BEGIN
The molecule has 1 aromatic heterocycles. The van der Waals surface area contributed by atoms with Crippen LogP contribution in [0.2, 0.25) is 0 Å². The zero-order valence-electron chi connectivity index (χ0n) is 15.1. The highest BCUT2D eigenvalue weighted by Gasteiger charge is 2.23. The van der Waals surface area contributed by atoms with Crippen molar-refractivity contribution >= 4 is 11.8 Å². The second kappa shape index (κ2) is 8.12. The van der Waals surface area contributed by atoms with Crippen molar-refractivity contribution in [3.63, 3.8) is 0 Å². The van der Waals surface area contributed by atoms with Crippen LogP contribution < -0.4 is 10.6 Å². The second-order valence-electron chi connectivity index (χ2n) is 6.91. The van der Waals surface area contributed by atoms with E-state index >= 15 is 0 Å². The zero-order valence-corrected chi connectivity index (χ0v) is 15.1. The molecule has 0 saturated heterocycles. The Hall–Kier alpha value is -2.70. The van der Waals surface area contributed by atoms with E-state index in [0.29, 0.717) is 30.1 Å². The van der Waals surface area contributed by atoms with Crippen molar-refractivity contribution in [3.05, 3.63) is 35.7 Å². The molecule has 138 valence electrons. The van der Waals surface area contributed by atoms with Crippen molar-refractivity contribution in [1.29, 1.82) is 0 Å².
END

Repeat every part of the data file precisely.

The molecule has 1 aromatic heterocycles. The van der Waals surface area contributed by atoms with Crippen LogP contribution in [0.2, 0.25) is 0 Å². The zero-order valence-electron chi connectivity index (χ0n) is 15.1. The highest BCUT2D eigenvalue weighted by Gasteiger charge is 2.23. The van der Waals surface area contributed by atoms with Crippen molar-refractivity contribution >= 4 is 11.8 Å². The second kappa shape index (κ2) is 8.12. The van der Waals surface area contributed by atoms with Crippen molar-refractivity contribution in [3.63, 3.8) is 0 Å². The van der Waals surface area contributed by atoms with Crippen LogP contribution < -0.4 is 10.6 Å². The second-order valence-electron chi connectivity index (χ2n) is 6.91. The van der Waals surface area contributed by atoms with E-state index >= 15 is 0 Å². The zero-order valence-corrected chi connectivity index (χ0v) is 15.1. The molecule has 0 saturated heterocycles. The Hall–Kier alpha value is -2.70. The van der Waals surface area contributed by atoms with E-state index in [0.29, 0.717) is 30.1 Å². The van der Waals surface area contributed by atoms with Crippen molar-refractivity contribution in [3.05, 3.63) is 35.7 Å². The molecule has 138 valence electrons. The van der Waals surface area contributed by atoms with Crippen molar-refractivity contribution in [1.29, 1.82) is 0 Å².